Impaired energy metabolism linked with initiation of plaques in Alzheimer's brain
Scientists have identified an initiating molecular mechanism in sporadic Alzheimer's disease (AD). The study, published by Cell Press in the December 26th issue of the journal Neuron, provides new information about generation of damaging amyloid β (Aβ) plaques within the AD brain and underscores the importance of developing new preventative and disease-modifying therapies for AD, especially those aimed at interrupting pathological Aβ-production.
AD, the leading cause of dementia in the elderly, is a devastating neurological disorder characterized by accumulation and deposition of sticky clumps of Aβ protein. Aβ protein is generated from amyloid precursor protein (APP) by β-site APP cleaving enzyme (BACE1). Previous research has suggested that BACE1 activity may play a key role in the initiation of AD pathogenesis and identified BACE1 as a promising target for AD therapeutics.
Recently, BACE1 was linked to cellular stress responses in the brain. Importantly, the AD brain exhibits impaired energy metabolism (a stressful situation) and it has been suggested that diminished cerebral use of glucose and oxygen may be an early event in AD pathogenesis.
Senior study author Dr. Robert Vassar from Northwestern University Feinberg School of Medicine has explored the link between energy inhibition and AD pathogenesis. "We have shown previously, using a pharmacological model of energy metabolism inhibition in pre-plaque transgenic mice with an excess of APP, that BACE1 and Aβ levels are elevated in the brain," says Dr. Vassar.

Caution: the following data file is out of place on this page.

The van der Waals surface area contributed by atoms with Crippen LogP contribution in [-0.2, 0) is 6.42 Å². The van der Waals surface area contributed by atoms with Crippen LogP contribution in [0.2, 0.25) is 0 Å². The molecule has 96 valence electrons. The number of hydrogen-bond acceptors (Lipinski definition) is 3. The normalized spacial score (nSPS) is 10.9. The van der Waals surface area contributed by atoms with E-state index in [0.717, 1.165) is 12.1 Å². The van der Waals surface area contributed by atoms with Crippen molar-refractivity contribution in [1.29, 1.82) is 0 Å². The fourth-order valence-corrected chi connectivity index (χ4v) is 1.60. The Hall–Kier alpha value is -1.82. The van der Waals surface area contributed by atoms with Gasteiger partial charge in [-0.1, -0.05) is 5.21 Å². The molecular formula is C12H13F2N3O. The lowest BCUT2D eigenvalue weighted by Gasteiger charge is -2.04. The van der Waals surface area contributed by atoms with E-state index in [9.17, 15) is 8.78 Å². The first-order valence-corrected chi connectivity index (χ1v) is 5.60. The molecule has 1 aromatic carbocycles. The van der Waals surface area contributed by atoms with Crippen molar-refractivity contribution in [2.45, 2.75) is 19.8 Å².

Dr. Vassar and colleagues expanded on their previous work by using glucose deprivation to examine the molecular mechanisms underlying elevated BACE1 levels in response to energy inhibition. They found that glucose deprivation caused an increase in BACE1 levels and led to the phosphorylation of the stress-inducible translation initiation factor, eIF2?. Further, direct phosphorylation of eIF2? increased BACE1 levels and enhanced Aβ production while inhibition of eIF2? phosphorylation prevented energy-deprivation induced increases in BACE1.
The researchers went on to show that energy inhibition increased eIF2? phosphorylation, BACE1 levels and amyloid plaque formation in APP transgenic mice. In addition, phosphorylated eIF2? and BACE1 were elevated in an aggressive A? plaque-forming mouse model and in humans with AD.
"Here, for the first time we provide evidence linking impaired energy metabolism, an AD-relevant stress, with BACE1 translation mediated by eIF2? phosphorylation," says Dr. Vassar. "Our findings implicate phosphorylated eIF2? in both the initiation and progression of sporadic AD. Future experiments will determine whether inhibition of eIF2? phosphorylation could be an efficacious therapeutic approach for the prevention and treatment of AD."
Source: Cell Press